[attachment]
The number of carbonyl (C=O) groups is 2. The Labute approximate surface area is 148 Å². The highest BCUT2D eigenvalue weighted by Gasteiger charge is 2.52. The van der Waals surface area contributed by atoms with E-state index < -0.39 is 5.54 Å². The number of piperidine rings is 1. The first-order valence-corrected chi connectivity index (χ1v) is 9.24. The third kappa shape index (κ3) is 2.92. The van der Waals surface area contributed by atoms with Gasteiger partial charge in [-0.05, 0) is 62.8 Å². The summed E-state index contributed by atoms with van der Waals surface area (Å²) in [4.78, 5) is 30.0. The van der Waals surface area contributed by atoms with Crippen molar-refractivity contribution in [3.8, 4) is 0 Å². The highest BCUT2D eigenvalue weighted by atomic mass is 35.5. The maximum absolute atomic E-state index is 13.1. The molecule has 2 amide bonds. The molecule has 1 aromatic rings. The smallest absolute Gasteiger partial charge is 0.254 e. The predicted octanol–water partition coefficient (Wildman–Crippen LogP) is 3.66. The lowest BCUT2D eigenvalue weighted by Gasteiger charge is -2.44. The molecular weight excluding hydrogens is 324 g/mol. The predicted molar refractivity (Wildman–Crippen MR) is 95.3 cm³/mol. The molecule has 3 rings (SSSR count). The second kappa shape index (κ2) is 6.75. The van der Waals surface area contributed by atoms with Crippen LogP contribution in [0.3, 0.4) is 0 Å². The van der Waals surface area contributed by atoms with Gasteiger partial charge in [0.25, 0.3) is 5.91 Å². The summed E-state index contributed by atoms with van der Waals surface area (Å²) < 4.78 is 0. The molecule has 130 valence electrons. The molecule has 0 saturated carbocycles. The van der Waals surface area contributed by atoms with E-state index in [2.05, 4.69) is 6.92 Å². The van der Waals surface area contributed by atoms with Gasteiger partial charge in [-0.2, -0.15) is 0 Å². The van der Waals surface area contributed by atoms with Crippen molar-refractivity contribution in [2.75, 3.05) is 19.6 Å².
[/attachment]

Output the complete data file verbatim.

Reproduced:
The number of carbonyl (C=O) groups is 2. The Labute approximate surface area is 148 Å². The highest BCUT2D eigenvalue weighted by Gasteiger charge is 2.52. The van der Waals surface area contributed by atoms with E-state index < -0.39 is 5.54 Å². The number of piperidine rings is 1. The first-order valence-corrected chi connectivity index (χ1v) is 9.24. The third kappa shape index (κ3) is 2.92. The van der Waals surface area contributed by atoms with Gasteiger partial charge in [-0.05, 0) is 62.8 Å². The summed E-state index contributed by atoms with van der Waals surface area (Å²) in [4.78, 5) is 30.0. The van der Waals surface area contributed by atoms with Crippen molar-refractivity contribution in [3.8, 4) is 0 Å². The highest BCUT2D eigenvalue weighted by atomic mass is 35.5. The maximum absolute atomic E-state index is 13.1. The molecule has 2 amide bonds. The molecule has 1 aromatic rings. The smallest absolute Gasteiger partial charge is 0.254 e. The predicted octanol–water partition coefficient (Wildman–Crippen LogP) is 3.66. The lowest BCUT2D eigenvalue weighted by Gasteiger charge is -2.44. The molecular weight excluding hydrogens is 324 g/mol. The predicted molar refractivity (Wildman–Crippen MR) is 95.3 cm³/mol. The molecule has 3 rings (SSSR count). The second kappa shape index (κ2) is 6.75. The van der Waals surface area contributed by atoms with Crippen LogP contribution in [0.3, 0.4) is 0 Å². The van der Waals surface area contributed by atoms with Gasteiger partial charge in [0.25, 0.3) is 5.91 Å². The summed E-state index contributed by atoms with van der Waals surface area (Å²) < 4.78 is 0. The molecule has 130 valence electrons. The molecule has 0 saturated carbocycles. The van der Waals surface area contributed by atoms with E-state index in [2.05, 4.69) is 6.92 Å². The van der Waals surface area contributed by atoms with Gasteiger partial charge in [-0.2, -0.15) is 0 Å². The van der Waals surface area contributed by atoms with Crippen molar-refractivity contribution in [2.75, 3.05) is 19.6 Å².